Our Clinics Are Closing: The Paradoxes Of The Pro-Life Movement


People are talking about Texas and what will happen to their abortion clinics after the passage of HB2. Well, as a resident of Virginia, I can tell you that they will close.

In 2011, regulations passed through SB924 that targeted Virginia’s abortion clinics and those that existed were not grandfathered by the Virginia Board of Health as the other health facilities, that do not perform first trimester abortions, were. So far two clinics have closed and the regulations have only been in place for six weeks. A clinic in Norfolk primarily because it couldn’t afford to make the building code changes, and our busiest clinic closed because the city council of Fairfax County, through political maneuvering, wouldn’t let them find another place to move. (source)

When proponents of these laws state that they are in the best interest of women health, please understand that they are defining “the best interests of women health” as not receiving abortions at all.

No state with these TRAP laws has allocated money for the modifications they deem so necessary for women to receive “safer abortions.” No state created alternatives. No state has even coupled these bill with support for these babies once they are breathing babies or new mothers or birth control or any of the ways we know safely reduce abortion rates.

I struggle more and more to understand the pro-life rhetoric.

The idea that pregnancy is both a blessing and a curse for opening one’s legs in the first place. That baby is wonderful, you slut. How many of us wear our “sins” like scarlet letters yet demanding she wear it on her belly so we can wear ours on our lips all the while asking how can she not already love that baby? How could one ever consider an abortion when the alternative for her and her family is to be insulted, ignored and shunned by the very same people? What is an unwanted pregnancy?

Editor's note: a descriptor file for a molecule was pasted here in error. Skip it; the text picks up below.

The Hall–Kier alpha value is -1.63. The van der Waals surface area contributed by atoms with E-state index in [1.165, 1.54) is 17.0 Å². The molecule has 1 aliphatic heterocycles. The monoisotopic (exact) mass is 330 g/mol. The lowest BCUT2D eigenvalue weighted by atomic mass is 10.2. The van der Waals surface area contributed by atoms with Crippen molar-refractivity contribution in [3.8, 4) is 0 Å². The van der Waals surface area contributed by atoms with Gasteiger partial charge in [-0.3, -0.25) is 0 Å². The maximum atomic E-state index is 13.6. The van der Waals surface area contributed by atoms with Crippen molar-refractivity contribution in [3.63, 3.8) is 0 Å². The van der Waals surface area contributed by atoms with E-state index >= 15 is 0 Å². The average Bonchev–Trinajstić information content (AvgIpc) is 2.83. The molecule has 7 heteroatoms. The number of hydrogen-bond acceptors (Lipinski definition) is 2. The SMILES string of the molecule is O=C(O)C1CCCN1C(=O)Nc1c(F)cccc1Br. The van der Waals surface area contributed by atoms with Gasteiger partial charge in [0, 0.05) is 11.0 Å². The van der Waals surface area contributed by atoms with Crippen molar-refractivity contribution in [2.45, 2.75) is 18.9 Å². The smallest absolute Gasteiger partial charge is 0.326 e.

The idea that God believes life begins at conception. That God taken sides and it’s okay to ignore verses of the Bible for other verses (in this case only!). To pretend the Bible was written in English. To pretend that abortions weren’t around in Jesus’ time.

The idea that a culture of life includes eight cells but does not include a man who has murdered another man. Or the woman carrying those eight cells. Or the child who won’t stop screaming at the restaurant. Or the teenager who shoots up his high school. As those cells live and breathe outside of the uterus, our desire to love and care and acknowledge their humanity as equal to our own is too hard. And how easily we forget that we called for people’s deaths and humiliations long before the legality of Roe v Wade.

The idea that providing health care for people goes unsupported. Because life begins at conception but prenatal care doesn’t? Because pregnancy and giving birth is no big deal? That it carries no undue burden, no threat to the health or safety of the mother over the course of nine months. Our abysmal maternal death rates are not even acknowledged. (source) Or are these penalties a woman must pay for having sex? Even if it was with her husband.